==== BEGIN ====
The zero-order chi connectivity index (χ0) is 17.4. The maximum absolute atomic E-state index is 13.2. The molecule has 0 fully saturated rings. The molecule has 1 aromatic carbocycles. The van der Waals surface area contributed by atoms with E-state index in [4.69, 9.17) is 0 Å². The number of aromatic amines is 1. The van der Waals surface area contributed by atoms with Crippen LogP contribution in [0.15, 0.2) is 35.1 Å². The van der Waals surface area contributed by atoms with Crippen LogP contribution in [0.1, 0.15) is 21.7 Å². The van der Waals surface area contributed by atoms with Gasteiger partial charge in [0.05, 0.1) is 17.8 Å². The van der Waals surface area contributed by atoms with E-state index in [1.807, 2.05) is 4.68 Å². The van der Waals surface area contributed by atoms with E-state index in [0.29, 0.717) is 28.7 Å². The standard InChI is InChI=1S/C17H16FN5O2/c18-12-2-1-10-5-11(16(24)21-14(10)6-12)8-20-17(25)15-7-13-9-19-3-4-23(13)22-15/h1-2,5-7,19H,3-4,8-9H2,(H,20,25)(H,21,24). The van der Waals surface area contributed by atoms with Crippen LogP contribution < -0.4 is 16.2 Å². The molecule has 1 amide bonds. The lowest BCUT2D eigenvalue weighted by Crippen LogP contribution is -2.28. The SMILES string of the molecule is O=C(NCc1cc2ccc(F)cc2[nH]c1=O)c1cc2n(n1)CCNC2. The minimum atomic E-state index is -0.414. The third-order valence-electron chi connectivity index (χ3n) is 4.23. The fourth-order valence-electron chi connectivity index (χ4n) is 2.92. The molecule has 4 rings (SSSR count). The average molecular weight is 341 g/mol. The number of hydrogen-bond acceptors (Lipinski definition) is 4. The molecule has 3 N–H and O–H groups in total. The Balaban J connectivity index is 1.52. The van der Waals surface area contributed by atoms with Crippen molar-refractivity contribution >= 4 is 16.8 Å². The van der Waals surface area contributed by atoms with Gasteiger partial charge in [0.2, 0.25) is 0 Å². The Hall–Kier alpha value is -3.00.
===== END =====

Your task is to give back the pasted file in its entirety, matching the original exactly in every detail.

The zero-order chi connectivity index (χ0) is 17.4. The maximum absolute atomic E-state index is 13.2. The molecule has 0 fully saturated rings. The molecule has 1 aromatic carbocycles. The van der Waals surface area contributed by atoms with E-state index in [4.69, 9.17) is 0 Å². The number of aromatic amines is 1. The van der Waals surface area contributed by atoms with Crippen LogP contribution in [0.15, 0.2) is 35.1 Å². The van der Waals surface area contributed by atoms with Crippen LogP contribution in [0.1, 0.15) is 21.7 Å². The van der Waals surface area contributed by atoms with Gasteiger partial charge in [0.05, 0.1) is 17.8 Å². The van der Waals surface area contributed by atoms with E-state index in [1.807, 2.05) is 4.68 Å². The van der Waals surface area contributed by atoms with E-state index in [0.29, 0.717) is 28.7 Å². The standard InChI is InChI=1S/C17H16FN5O2/c18-12-2-1-10-5-11(16(24)21-14(10)6-12)8-20-17(25)15-7-13-9-19-3-4-23(13)22-15/h1-2,5-7,19H,3-4,8-9H2,(H,20,25)(H,21,24). The van der Waals surface area contributed by atoms with Crippen LogP contribution < -0.4 is 16.2 Å². The molecule has 1 amide bonds. The lowest BCUT2D eigenvalue weighted by Crippen LogP contribution is -2.28. The SMILES string of the molecule is O=C(NCc1cc2ccc(F)cc2[nH]c1=O)c1cc2n(n1)CCNC2. The minimum atomic E-state index is -0.414. The third-order valence-electron chi connectivity index (χ3n) is 4.23. The fourth-order valence-electron chi connectivity index (χ4n) is 2.92. The molecule has 4 rings (SSSR count). The average molecular weight is 341 g/mol. The number of hydrogen-bond acceptors (Lipinski definition) is 4. The molecule has 3 N–H and O–H groups in total. The Balaban J connectivity index is 1.52. The van der Waals surface area contributed by atoms with Crippen molar-refractivity contribution >= 4 is 16.8 Å². The van der Waals surface area contributed by atoms with Gasteiger partial charge in [0.2, 0.25) is 0 Å². The Hall–Kier alpha value is -3.00.